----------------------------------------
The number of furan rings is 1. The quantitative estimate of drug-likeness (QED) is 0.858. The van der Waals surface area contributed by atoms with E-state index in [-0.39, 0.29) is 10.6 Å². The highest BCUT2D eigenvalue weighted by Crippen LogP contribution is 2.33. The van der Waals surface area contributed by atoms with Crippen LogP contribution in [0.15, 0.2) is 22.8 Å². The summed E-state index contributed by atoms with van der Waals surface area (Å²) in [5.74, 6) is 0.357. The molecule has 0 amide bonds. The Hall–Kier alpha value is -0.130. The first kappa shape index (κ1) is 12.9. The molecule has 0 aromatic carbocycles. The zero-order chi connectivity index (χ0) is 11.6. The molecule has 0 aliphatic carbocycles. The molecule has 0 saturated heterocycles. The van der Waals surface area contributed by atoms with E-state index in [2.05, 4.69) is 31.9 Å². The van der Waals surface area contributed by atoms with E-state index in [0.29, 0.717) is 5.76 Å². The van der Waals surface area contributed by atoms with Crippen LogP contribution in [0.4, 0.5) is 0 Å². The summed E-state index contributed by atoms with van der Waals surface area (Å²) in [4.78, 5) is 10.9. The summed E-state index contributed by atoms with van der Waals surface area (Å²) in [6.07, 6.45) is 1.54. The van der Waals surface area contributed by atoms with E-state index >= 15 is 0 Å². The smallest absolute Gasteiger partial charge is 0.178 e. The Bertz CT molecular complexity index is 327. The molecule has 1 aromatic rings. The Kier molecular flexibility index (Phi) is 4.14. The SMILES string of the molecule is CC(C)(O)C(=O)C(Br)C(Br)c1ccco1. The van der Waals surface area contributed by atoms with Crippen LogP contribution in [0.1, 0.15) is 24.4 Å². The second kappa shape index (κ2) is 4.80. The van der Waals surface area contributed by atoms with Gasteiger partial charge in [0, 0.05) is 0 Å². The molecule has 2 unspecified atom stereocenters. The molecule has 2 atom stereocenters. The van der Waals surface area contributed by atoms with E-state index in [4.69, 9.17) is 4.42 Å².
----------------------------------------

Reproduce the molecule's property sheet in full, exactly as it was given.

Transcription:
The number of furan rings is 1. The quantitative estimate of drug-likeness (QED) is 0.858. The van der Waals surface area contributed by atoms with E-state index in [-0.39, 0.29) is 10.6 Å². The highest BCUT2D eigenvalue weighted by Crippen LogP contribution is 2.33. The van der Waals surface area contributed by atoms with Crippen LogP contribution in [0.15, 0.2) is 22.8 Å². The summed E-state index contributed by atoms with van der Waals surface area (Å²) in [5.74, 6) is 0.357. The molecule has 0 amide bonds. The Hall–Kier alpha value is -0.130. The first kappa shape index (κ1) is 12.9. The molecule has 0 aromatic carbocycles. The zero-order chi connectivity index (χ0) is 11.6. The molecule has 0 aliphatic carbocycles. The molecule has 0 saturated heterocycles. The van der Waals surface area contributed by atoms with E-state index in [2.05, 4.69) is 31.9 Å². The van der Waals surface area contributed by atoms with E-state index in [0.29, 0.717) is 5.76 Å². The van der Waals surface area contributed by atoms with Crippen LogP contribution in [0.4, 0.5) is 0 Å². The summed E-state index contributed by atoms with van der Waals surface area (Å²) in [4.78, 5) is 10.9. The summed E-state index contributed by atoms with van der Waals surface area (Å²) in [6.07, 6.45) is 1.54. The van der Waals surface area contributed by atoms with E-state index >= 15 is 0 Å². The smallest absolute Gasteiger partial charge is 0.178 e. The Bertz CT molecular complexity index is 327. The molecule has 1 aromatic rings. The Kier molecular flexibility index (Phi) is 4.14. The SMILES string of the molecule is CC(C)(O)C(=O)C(Br)C(Br)c1ccco1. The van der Waals surface area contributed by atoms with Crippen LogP contribution in [0.1, 0.15) is 24.4 Å². The second kappa shape index (κ2) is 4.80. The van der Waals surface area contributed by atoms with Gasteiger partial charge in [0, 0.05) is 0 Å². The molecule has 2 unspecified atom stereocenters. The molecule has 2 atom stereocenters. The van der Waals surface area contributed by atoms with E-state index in [4.69, 9.17) is 4.42 Å².